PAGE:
Wednesday, May 29, 2013

Dean Nick Allard and the Future of the Scam

Despite the plummeting law school applications from the highest LSAT scorers, which could prove problematic as bar passage rates in some jurisdictions continue to tank, the law schools still have a few tricks up their sleeves.  As the downward spiral becomes permanent, not just a blip resulting from “bad press,” the deans must find new methods for generating income for these failing institutions.

For example, Brooklyn Law School recently announced that it will offer a two-year J.D. program designed for non-traditional students, i.e. middle-aged students, foreign-trained lawyers, and other people trying to reenter the workforce in a second post-recession career.  Obviously, this is a particularly nasty scam, which attempts to attract the least hirable potential students.  Most law firms do not want to hire older lawyers even if they have years of experience.  It goes without saying that the majority of older lawyers will not have the ability to scrape together a makeshift solo practice, nor would most want to or plan to.  

BLS is marketing this new program as a great way for older people to reignite their careers and to find employment stability before they retire.  It is only incidental, I suppose, that it is also a great way to scam unemployed middle-aged people who think that a two-year program will cost less (it won’t).

The BLS factory has always had a version of this scam: the night program.  However, the night program still admits mostly students in their 20s and early 30s with LSAT/GPA scores that the school wanted to divert away from USNWR (until recently).  Most of the students in the night program are rejects from the full-time program.  Now, with applications from the more-informed internet users drying up, the school might think that older potential students may be easier to con.  Perhaps they do not realize that the over-45 crowd reads blogs at almost the same rate as the rest of us.

Touro Law School seems to have a similar plan for trying to circumvent the cynical blog-reading young adults.  Recently, Touro has targeted prospective students on the opposite end of the age spectrum by offering to lock undergraduate freshman into a program with University of Central Florida where they would graduate a year early with their B.A. and enter Touro immediately.  I guess that the compressed educational timeline is supposed to attract students (six years instead of seven, what a bargain)! More importantly, Touro sees that the viral spreading of information is killing the normal application pool, and so they must target a younger and more na├»ve crowd.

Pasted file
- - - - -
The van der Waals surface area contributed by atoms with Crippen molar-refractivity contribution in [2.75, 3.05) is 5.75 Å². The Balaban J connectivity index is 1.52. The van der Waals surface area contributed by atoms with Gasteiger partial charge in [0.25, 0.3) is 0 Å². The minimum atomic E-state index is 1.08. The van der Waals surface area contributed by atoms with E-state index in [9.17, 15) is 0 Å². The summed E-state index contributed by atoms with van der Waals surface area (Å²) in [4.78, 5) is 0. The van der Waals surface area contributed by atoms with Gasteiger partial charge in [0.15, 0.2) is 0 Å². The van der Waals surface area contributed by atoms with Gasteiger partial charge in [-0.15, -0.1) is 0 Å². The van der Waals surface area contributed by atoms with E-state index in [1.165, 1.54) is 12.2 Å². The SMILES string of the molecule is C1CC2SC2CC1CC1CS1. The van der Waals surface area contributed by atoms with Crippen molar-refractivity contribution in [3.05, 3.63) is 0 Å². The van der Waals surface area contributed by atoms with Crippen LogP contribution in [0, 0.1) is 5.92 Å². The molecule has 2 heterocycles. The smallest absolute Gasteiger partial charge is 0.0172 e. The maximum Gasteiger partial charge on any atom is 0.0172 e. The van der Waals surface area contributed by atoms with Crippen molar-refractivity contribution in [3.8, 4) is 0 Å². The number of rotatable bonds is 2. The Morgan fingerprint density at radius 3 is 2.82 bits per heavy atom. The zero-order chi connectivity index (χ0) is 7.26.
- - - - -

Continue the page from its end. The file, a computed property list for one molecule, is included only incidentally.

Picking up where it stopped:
Given these desperate final attempts to scam, it is as important as ever to bring the widest possible audience to the scamblogs.  Perhaps we should launch an OLSS Junior edition with scam deans played by Disney villians…

31 comments:

  1. Older lemmings, listen up! Here is a simple fact: law firms do not want to hire your flabby old butts. Age discrimination is rampant in every field but it is especially pernicious in law firm hiring.

    Law firm partners do not want new attorneys who might have competing priorities like taking care of kids, spouses or elderly parents. Law firm partners do not want new attorneys who might question (based on life experience) their supervisors. Older people also tend to work slower, and also might not be able to handle putting in all the billable hours.

    So if you are older than your early 30s and considering law school, de-consider it. Don't be a fool and think that your work and life experience counts for ANYTHING in the marketplace; it doesn't. It might sting, but it's true. Reinvent yourself in some other way. You're also going to have that many fewer working years to make back that investment in law school.

    And bear in mind that you might not have the greatest law school experience. All those young kids will not look at you like you're a wise elder; to them you're just some out of touch old man or woman.

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    1. Credited. The very fact that they are offering a two-year program is telling. I was early-30s at the time and I got stuck with the standard three years, because the scam was still alive and well. I can't imagine what happened to the handful of 50-somethings in my class.

      Non-trads, no discount is worth it. Do not go to law school unless (1) you are extremely well-capitalized, (2) have strong connections in the field, and (3) you want to be a solo practicioner more than anything. That's it.

      Even then, why do it? Go do something else that doesn't require you to gamble all the financial security that you have worked for decades to obtain.

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    2. Totally agree with everything OP said, and each of the previous commentors said, too. Going to law school in one's 30s... or later... is nonsensical. In fact, like most military academies, there should be strict rules against it. (They won't take cadets over 25 or so). Imagine a 48 year-old reporting to West Point late this summer.

      Law school has been a form of Boot Camp intended to yearly vomit forth vast armies of young labor for the insatiable appetite of the Up-or-Out law firms. This, combined with the tournament nature of the profession, once made sense. For the young.

      Doesn't any longer. Never did for the nontrad.